Lay Medical Worker’s Resources

My goal is to clump some resources together for all of you doing remote jungle clinics.  I so admire all of you, for doing your best.  For being filled with compassion for those who have no other resources.  For stretching yourselves way beyond your comfort level.  THANK YOU.  Remember:  you are not ALONE!  You can always reach out by email or text and ask for help.  If I don’t know the answer, I will reach out to more who will.  And we will pray, for wisdom.  Wisdom will come!  Along with healing and hope.  Sometimes the medical outcome will be met with disappointment, but at the end of the day and the years,  you will be able to say, “I did my best, and it was more than they had.”



If you are not already using the Sanford Guide as a resource, I would highly recommend you consider getting this invaluable tool.  It is available in a small convenient little paper back book (stay as current as possible, as drug suggestions change) and/or can be purchased as an app.  When I first started working with Dr. Di she would ask me, “Did you check the Sanford Guide?”  Which is an extremely valid question because ANYTHING to do with infectious disease is referenced in this book.  Now she doesn’t have to ask me that question so often for I have come to appreciate the wealth of information and will  usually go there first (unless I’m juggling five other things and can’t access my book).  It covers subjects from rat bites to urinary tract infections to tetanus exposure and everything in between.  You can order on Amazon or to learn more go here.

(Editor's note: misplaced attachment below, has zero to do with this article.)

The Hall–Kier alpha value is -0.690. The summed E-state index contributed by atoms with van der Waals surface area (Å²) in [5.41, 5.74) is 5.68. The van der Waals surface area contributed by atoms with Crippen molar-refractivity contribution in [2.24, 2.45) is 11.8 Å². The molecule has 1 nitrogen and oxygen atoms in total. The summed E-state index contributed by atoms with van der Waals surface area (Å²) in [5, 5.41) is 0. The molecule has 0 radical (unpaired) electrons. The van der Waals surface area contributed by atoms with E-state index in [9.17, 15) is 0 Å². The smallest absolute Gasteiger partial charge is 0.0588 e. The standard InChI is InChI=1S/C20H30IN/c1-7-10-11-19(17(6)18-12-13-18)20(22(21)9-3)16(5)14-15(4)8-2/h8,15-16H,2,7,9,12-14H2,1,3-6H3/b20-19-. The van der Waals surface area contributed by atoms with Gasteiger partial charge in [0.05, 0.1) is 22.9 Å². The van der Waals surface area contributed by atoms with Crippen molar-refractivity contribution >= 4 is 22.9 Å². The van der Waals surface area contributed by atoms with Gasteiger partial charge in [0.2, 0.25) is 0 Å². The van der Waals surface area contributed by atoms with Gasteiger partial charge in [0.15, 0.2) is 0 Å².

Having listened to quite a few of your jungle stories I recognize that we are loosing kids to diarrhea and dehydration.  I cannot stress the importance of recognizing the connection between malnutrition and diarrhea and how little wiggle room these kids have.  An excellent simple resource on this topic is Where There is No Doctor.  I invite you to refresh your memory on this topic by looking here and reading the diarrhea section.

Jumping on the web and trying to find quick answers to the issues we are trying to treat is not a bad solution.  However, knowing if the resources are reliable is an issue.  I feel that Mayo Clinic is a trustworthy source and will sometimes poke around on their website before reaching out for help from others.  To go directly there click here.

If you are a nurse and working in a hospital you are used to something called, “standing orders”.  This is where the physician who is in charge of that patient will write down actions/medications you can take/give without having to call for a “new order”.  Many years ago Dr. Di created a “medicine cabinet sheet“.   It was designed for all interior families to stock their supplies accordingly and have these items on hand for if the need should arrive.  Since then we have updated the file from time to time and the clinic staff use this guide as our “standing orders”.  We know if we have a diagnosis (i.e. urinary tract infection) we can use one of the three drugs suggested.  Medicine cabinet sheet 2017 (1)

The longer I work with you all and the longer I work in Papua, the more grief I am exposed to.  I don’t mean to make Papua seem like a bad place, but let’s face it: life in the third world can be very raw.  Limited medical resources are a big part of that lack.  I am passionate that in the process of taking care of others that we don’t loose sight of taking care of ourselves also (perhaps the hardest job).  So here are just a few resources that might be helpful as we aim to stay healthy as we care for others.  Read more:   I have also included a health assessment tool for burnout in the medical worker.  It was interesting, I just took it!  Click here to take test.








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